Scary Stories to Tell in the Dark has an intimdating legacy to live up to. The collection of horror stories by Alvin Schwartz has been beloved by nearly four decades of children, with tales that are terrifying enough to be kid friendly but also bring a fright. A big part of what made these books so successful (and controversial) are the inky, grotesque illustrations by Stephen Gammell, and the crew of the film adaptation went to great lengths to recreate those illustrations in real life. You can see how they did it with the character known as “The Corpse” in the Scary Stories to Tell in the Dark make-up featurette below. Read More »
Scary Stories to Tell in the Dark is a title a simple as it is effective — it warns of the unknown lurking in the dark while crooking a finger to invite you in. “Listen, at your own risk,” Alvin Schwartz‘s collection of scary stories for children seems to say, welcoming only the most daring of thrill-seekers. But more than just a mere compilation of scary campfire stories, Schwartz’s three-book collection of urban myths and legends has transcended the oral histories of its stories to become a cultural giant in its own right. Stephen Gammell’s drawings grotesque and ghostly illustrations helped cement the Scary Stories to Tell in the Dark books, published between 1981 and 1991, as staples of many a horror lover’s childhood.
André Øvredal‘s feature film adaptation of Schwartz’s beloved children’s books is heavily inspired by the Gammell’s macabre drawings, so unnervingly so that one could mistake this as a horror film for a much older audience. But Scary Stories to Tell in the Dark is very much geared toward a younger audience, one that will surely embrace the film as a classic for a new generation of horror lovers. Scary Stories to Tell in the Dark effectively captures the primal horror of campfire stories while doing justice by Schwartz’s creepy designs in a marriage of old-fashioned practical thrills and sleek modern effects.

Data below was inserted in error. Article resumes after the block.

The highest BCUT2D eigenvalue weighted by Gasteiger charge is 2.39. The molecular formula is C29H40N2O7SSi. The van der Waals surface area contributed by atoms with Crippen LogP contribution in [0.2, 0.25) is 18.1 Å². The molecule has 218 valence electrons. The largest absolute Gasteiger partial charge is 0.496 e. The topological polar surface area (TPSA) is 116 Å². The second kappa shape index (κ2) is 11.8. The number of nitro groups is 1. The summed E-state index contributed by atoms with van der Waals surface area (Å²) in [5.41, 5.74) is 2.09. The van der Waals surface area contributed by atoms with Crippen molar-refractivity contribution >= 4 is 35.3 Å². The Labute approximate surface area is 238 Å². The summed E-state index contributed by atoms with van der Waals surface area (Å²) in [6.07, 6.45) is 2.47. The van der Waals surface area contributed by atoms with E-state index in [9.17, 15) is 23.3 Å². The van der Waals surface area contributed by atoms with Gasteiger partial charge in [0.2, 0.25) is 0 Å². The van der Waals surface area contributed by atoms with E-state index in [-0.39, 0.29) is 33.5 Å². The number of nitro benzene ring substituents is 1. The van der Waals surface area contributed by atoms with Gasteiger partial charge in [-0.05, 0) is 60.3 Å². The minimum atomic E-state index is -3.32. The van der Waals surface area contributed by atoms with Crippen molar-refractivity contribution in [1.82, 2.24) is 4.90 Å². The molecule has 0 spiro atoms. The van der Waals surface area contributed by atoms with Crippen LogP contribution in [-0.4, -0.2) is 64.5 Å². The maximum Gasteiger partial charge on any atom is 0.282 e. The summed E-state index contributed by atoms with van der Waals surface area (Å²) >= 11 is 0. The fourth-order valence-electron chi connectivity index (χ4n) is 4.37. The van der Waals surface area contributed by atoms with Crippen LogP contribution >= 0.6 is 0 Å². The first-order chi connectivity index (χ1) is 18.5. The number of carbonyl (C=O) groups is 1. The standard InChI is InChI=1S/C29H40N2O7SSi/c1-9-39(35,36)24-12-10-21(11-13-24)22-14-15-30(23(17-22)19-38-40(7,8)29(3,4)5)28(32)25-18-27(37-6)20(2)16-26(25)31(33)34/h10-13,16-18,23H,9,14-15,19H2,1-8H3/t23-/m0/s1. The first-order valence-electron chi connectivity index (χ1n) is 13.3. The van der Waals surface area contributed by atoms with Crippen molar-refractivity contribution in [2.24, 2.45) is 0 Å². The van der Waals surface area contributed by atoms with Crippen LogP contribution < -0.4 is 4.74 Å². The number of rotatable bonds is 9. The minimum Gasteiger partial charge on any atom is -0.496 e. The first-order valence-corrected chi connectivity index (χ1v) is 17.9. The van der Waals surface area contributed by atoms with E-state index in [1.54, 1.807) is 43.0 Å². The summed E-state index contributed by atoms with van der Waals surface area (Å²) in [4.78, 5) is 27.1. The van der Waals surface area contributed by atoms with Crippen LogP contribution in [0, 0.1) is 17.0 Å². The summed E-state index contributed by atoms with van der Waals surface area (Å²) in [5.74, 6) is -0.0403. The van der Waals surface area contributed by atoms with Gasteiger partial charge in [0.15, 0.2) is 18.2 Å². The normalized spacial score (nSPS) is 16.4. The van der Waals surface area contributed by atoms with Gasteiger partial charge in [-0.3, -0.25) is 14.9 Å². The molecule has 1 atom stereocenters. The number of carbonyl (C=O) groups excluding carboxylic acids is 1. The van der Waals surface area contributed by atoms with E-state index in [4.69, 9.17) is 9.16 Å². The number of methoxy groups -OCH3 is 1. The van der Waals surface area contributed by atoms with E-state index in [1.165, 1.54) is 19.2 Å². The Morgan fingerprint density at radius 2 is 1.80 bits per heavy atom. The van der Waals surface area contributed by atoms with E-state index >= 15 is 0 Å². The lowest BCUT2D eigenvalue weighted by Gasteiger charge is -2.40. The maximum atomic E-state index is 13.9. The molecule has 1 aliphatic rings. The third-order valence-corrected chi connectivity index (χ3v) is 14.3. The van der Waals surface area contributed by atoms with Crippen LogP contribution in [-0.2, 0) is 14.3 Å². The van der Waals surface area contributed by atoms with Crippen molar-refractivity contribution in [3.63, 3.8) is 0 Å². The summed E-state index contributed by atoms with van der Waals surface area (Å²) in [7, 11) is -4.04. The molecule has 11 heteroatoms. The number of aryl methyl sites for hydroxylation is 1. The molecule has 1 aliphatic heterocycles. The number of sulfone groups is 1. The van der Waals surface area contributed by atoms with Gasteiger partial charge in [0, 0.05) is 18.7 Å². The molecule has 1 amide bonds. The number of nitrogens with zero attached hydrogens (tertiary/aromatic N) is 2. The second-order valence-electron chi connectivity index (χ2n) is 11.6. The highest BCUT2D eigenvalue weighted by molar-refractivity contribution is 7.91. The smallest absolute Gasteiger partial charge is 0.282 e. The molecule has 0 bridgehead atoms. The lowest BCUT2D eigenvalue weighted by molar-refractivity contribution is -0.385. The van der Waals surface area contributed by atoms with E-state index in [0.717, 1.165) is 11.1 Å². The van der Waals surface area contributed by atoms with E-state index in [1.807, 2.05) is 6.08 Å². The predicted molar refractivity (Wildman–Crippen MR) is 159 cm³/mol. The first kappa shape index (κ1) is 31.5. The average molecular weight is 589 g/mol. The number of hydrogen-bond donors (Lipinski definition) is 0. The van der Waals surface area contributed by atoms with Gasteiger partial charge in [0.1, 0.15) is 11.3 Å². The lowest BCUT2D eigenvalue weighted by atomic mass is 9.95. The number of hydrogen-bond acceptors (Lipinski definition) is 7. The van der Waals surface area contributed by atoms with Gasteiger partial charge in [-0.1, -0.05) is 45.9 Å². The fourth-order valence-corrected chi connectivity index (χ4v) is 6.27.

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Even though Halloween is still over two months away, it’s never to early to get a jump start on some terror. This weekend brings the release of Scary Stories to Tell in the Dark, the adaptation of the popular collection of spooky tales written by by Alvin Schwartz and memorably illustrated by Stephen Gammell. The book’s legacy sets the bar high for a film adaptation, but a new Scary Stories to Tell in the Dark featurette and TV spot from the movie show us how the famed illustrations from the book are being brought to life. Read More »
Guillermo del Toro has been a fan of the Scary Stories to Tell in the Dark books since he was in his early teens, when he stumbled across them in a bookstore and was struck by the perfect title and creepy artwork. “It really was like having a campfire between those two covers,” he explained at a press event for the film in Hollywood yesterday. During a tough time in his life, del Toro even purchased Stephen Gammell’s original artwork that appeared in the books despite being “really, really broke” at the time. That decision “led to a lot of financial trouble, and marital problems,” he joked, because “you cannot justify a buy like that.” But it sounds like he needed to posses those pieces, and his passion for those images and author Alvin Schwartz’s words led him to eventually help adapt the book into a screenplay and produce this upcoming adaptation.